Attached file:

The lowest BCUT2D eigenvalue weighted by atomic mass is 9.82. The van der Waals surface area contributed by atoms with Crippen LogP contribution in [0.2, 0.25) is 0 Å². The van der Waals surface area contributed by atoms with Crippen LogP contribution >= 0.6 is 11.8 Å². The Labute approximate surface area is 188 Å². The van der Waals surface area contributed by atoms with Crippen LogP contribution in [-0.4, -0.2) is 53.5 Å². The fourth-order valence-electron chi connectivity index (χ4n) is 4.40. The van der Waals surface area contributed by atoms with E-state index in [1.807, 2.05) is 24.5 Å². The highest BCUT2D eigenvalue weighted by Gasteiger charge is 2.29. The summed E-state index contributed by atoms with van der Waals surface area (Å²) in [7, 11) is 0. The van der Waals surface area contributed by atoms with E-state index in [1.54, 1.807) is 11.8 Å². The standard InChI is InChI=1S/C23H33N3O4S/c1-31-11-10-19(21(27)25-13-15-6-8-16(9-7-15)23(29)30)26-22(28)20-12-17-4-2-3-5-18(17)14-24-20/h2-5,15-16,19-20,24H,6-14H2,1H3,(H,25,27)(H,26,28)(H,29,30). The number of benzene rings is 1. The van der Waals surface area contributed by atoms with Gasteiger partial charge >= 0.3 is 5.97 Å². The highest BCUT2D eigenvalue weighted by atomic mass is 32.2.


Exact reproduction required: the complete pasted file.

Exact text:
The lowest BCUT2D eigenvalue weighted by atomic mass is 9.82. The van der Waals surface area contributed by atoms with Crippen LogP contribution in [0.2, 0.25) is 0 Å². The van der Waals surface area contributed by atoms with Crippen LogP contribution >= 0.6 is 11.8 Å². The Labute approximate surface area is 188 Å². The van der Waals surface area contributed by atoms with Crippen LogP contribution in [-0.4, -0.2) is 53.5 Å². The fourth-order valence-electron chi connectivity index (χ4n) is 4.40. The van der Waals surface area contributed by atoms with E-state index in [1.807, 2.05) is 24.5 Å². The highest BCUT2D eigenvalue weighted by Gasteiger charge is 2.29. The summed E-state index contributed by atoms with van der Waals surface area (Å²) in [7, 11) is 0. The van der Waals surface area contributed by atoms with E-state index in [1.54, 1.807) is 11.8 Å². The standard InChI is InChI=1S/C23H33N3O4S/c1-31-11-10-19(21(27)25-13-15-6-8-16(9-7-15)23(29)30)26-22(28)20-12-17-4-2-3-5-18(17)14-24-20/h2-5,15-16,19-20,24H,6-14H2,1H3,(H,25,27)(H,26,28)(H,29,30). The number of benzene rings is 1. The van der Waals surface area contributed by atoms with Gasteiger partial charge >= 0.3 is 5.97 Å². The highest BCUT2D eigenvalue weighted by atomic mass is 32.2.